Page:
Thursday, local residents, government officials and business owners will help Briarwood Ford celebrate the grand re-opening of the auto dealership at State Road and Michigan Avenue in Saline.
The dealership, incorporated in 1986, underwent a total makeover over the summer and fall. The new silvery, smooth building looks much more modern, if not a little futuristic.
The community is invited to celebrate the grand re-opening of the dealership between 4 p.m. and 8 p.m. Guests will enjoy cake and entertainment and be entered into several raffles for local gift packages. Additionally, guests can enter to win a brand new 2015 Ford Escape (2-year lease) or cash prize when they purchase a Foundation for Saline Area School's Snowblast ticket.
Community leaders and executives will cut the ceremonial ribbon at about 5 p.m.
It was a long and challenging construction project, co-owner Steve Whitener said, but it went smoothly because his 75-strong staff was prepared. Thursday’s grand re-opening is in one way a celebration of the completion of the project. But it also marks the beginning of Act II for the dealership. Act II has a tough act to follow. In the first 28 years, the dealership was twice awarded the prestigious Ford President’s Award for customer satisfaction. Briarwood Ford was honored as Business of the Year by the Saline Area Chamber of Commerce. It’s also been voted “Favorite Family-Friendly” dealership by an Ann Arbor magazine and most “Friendly Dealership for Women in Washtenaw County.”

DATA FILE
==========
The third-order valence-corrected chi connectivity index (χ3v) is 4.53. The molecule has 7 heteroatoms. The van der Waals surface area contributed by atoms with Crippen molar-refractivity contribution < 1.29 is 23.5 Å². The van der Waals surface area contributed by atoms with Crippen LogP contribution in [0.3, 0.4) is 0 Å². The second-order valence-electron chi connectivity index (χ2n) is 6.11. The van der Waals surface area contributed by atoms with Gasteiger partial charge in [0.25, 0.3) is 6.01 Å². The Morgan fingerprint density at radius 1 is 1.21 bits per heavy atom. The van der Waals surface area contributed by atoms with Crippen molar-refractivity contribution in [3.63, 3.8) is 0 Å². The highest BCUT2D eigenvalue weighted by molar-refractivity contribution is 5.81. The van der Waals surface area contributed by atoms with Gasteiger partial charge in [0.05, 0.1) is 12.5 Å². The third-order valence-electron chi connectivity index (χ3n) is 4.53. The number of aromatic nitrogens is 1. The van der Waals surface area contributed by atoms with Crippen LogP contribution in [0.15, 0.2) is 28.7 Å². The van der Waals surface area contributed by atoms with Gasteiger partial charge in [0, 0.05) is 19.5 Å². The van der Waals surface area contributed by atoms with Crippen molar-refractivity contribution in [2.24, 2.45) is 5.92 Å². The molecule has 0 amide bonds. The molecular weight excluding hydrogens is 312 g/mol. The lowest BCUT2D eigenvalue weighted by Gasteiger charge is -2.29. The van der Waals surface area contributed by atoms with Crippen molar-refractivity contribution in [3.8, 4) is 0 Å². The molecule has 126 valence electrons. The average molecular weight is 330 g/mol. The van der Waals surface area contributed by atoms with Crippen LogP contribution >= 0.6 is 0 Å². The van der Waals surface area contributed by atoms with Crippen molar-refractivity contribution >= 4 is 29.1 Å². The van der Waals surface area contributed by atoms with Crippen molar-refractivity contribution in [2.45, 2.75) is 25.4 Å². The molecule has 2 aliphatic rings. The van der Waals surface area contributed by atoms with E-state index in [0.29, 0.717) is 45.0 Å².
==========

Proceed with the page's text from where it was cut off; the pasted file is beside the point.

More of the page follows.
Briarwood Ford is also known for its unwavering support of Saline music programs and the Foundation for Saline Area Schools.
Briarwood Ford is owned by Steve Whitener and Eddie Hall, who also own dealerships in Royal Oak and Vicksburg.
Whitener typically heaps praise on his employees for the success of his business, but in this story, after some arm-twisting, Whitener reveals the unlikely route to becoming the owner of a big-name auto dealership in the small town of Saline.
From Flint to Saline
Steve Whitener was raised in Flint. His mother and father were longtime employees of General Motors. Whitener’s parents hoped his son would go to college, come back to Flint and work as a supervisor. Those are the kinds of aspirations parents have for their children in an auto town like Flint.
Whitener had other ideas. Upon graduating from high school, Whitener, a talented musician, earned a scholarship to study at Olivet College. It was there, 42 years ago, while in the marching band, that Whitener met Sue.
“I fell in love and we got married while we were in school,” Whitener said.
Whitener studied music education and psychology. As a college graduate, he could work at GM as supervisor on the third shift. It was what college grads from Flint did.
“My mother worked for GM for 41 years. In my mother’s eyes, starting as a supervisor was a great idea. But I didn’t like the atmosphere. I didn’t like the idea of going to work for a paycheck. I thought there had to be way to do something you like and make money,” Whitener said.
The Tanglewood Trio
Whitener worked as a substitute teacher during the day. His real job was in music. Whitener played trumpet and guitar. He was also handy with keyboards.
“Right after I graduated my friend told me about an audition for a job playing in a band at the Sheraton Inn,” Whitener said.
He got the gig. The band played six nights a week. It was a plum job.
“One of the worst things about being in a band is moving equipment all the time, but since we played six nights a week, we left all of the heavy stuff there,” Whitener said. “Plus, I was making more in the band than I did teaching.”